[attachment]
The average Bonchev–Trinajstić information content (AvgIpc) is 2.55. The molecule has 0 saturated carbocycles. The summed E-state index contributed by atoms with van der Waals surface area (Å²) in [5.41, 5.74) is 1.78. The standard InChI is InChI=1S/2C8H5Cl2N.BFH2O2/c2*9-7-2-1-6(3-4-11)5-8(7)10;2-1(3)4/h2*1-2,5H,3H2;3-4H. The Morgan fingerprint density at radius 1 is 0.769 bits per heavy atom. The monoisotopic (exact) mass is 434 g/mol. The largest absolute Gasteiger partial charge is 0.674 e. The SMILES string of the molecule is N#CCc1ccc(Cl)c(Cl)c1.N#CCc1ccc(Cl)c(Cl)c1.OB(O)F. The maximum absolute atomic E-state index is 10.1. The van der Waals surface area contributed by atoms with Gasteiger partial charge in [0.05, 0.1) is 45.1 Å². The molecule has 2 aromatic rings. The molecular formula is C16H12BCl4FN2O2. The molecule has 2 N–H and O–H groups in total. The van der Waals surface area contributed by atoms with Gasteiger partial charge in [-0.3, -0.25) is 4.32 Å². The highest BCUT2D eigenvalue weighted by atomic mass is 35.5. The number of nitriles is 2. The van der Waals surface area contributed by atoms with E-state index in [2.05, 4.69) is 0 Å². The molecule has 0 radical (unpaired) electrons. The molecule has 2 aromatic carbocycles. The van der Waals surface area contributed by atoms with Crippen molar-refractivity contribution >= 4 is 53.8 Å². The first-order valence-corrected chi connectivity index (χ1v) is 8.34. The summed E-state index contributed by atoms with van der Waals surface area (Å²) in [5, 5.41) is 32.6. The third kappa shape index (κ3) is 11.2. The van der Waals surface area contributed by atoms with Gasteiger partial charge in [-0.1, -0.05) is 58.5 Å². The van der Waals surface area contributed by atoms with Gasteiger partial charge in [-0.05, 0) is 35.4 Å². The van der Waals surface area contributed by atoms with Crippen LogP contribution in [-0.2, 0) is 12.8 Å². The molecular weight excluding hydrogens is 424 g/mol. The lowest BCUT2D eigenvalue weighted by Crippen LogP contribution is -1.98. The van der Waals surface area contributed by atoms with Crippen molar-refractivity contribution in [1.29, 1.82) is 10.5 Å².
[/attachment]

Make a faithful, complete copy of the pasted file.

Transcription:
The average Bonchev–Trinajstić information content (AvgIpc) is 2.55. The molecule has 0 saturated carbocycles. The summed E-state index contributed by atoms with van der Waals surface area (Å²) in [5.41, 5.74) is 1.78. The standard InChI is InChI=1S/2C8H5Cl2N.BFH2O2/c2*9-7-2-1-6(3-4-11)5-8(7)10;2-1(3)4/h2*1-2,5H,3H2;3-4H. The Morgan fingerprint density at radius 1 is 0.769 bits per heavy atom. The monoisotopic (exact) mass is 434 g/mol. The largest absolute Gasteiger partial charge is 0.674 e. The SMILES string of the molecule is N#CCc1ccc(Cl)c(Cl)c1.N#CCc1ccc(Cl)c(Cl)c1.OB(O)F. The maximum absolute atomic E-state index is 10.1. The van der Waals surface area contributed by atoms with Gasteiger partial charge in [0.05, 0.1) is 45.1 Å². The molecule has 2 aromatic rings. The molecular formula is C16H12BCl4FN2O2. The molecule has 2 N–H and O–H groups in total. The van der Waals surface area contributed by atoms with Gasteiger partial charge in [-0.3, -0.25) is 4.32 Å². The highest BCUT2D eigenvalue weighted by atomic mass is 35.5. The number of nitriles is 2. The van der Waals surface area contributed by atoms with E-state index in [2.05, 4.69) is 0 Å². The molecule has 0 radical (unpaired) electrons. The molecule has 2 aromatic carbocycles. The van der Waals surface area contributed by atoms with Crippen molar-refractivity contribution >= 4 is 53.8 Å². The first-order valence-corrected chi connectivity index (χ1v) is 8.34. The summed E-state index contributed by atoms with van der Waals surface area (Å²) in [5, 5.41) is 32.6. The third kappa shape index (κ3) is 11.2. The van der Waals surface area contributed by atoms with Gasteiger partial charge in [-0.1, -0.05) is 58.5 Å². The van der Waals surface area contributed by atoms with Gasteiger partial charge in [-0.05, 0) is 35.4 Å². The van der Waals surface area contributed by atoms with Crippen LogP contribution in [-0.2, 0) is 12.8 Å². The molecular weight excluding hydrogens is 424 g/mol. The lowest BCUT2D eigenvalue weighted by Crippen LogP contribution is -1.98. The van der Waals surface area contributed by atoms with Crippen molar-refractivity contribution in [1.29, 1.82) is 10.5 Å².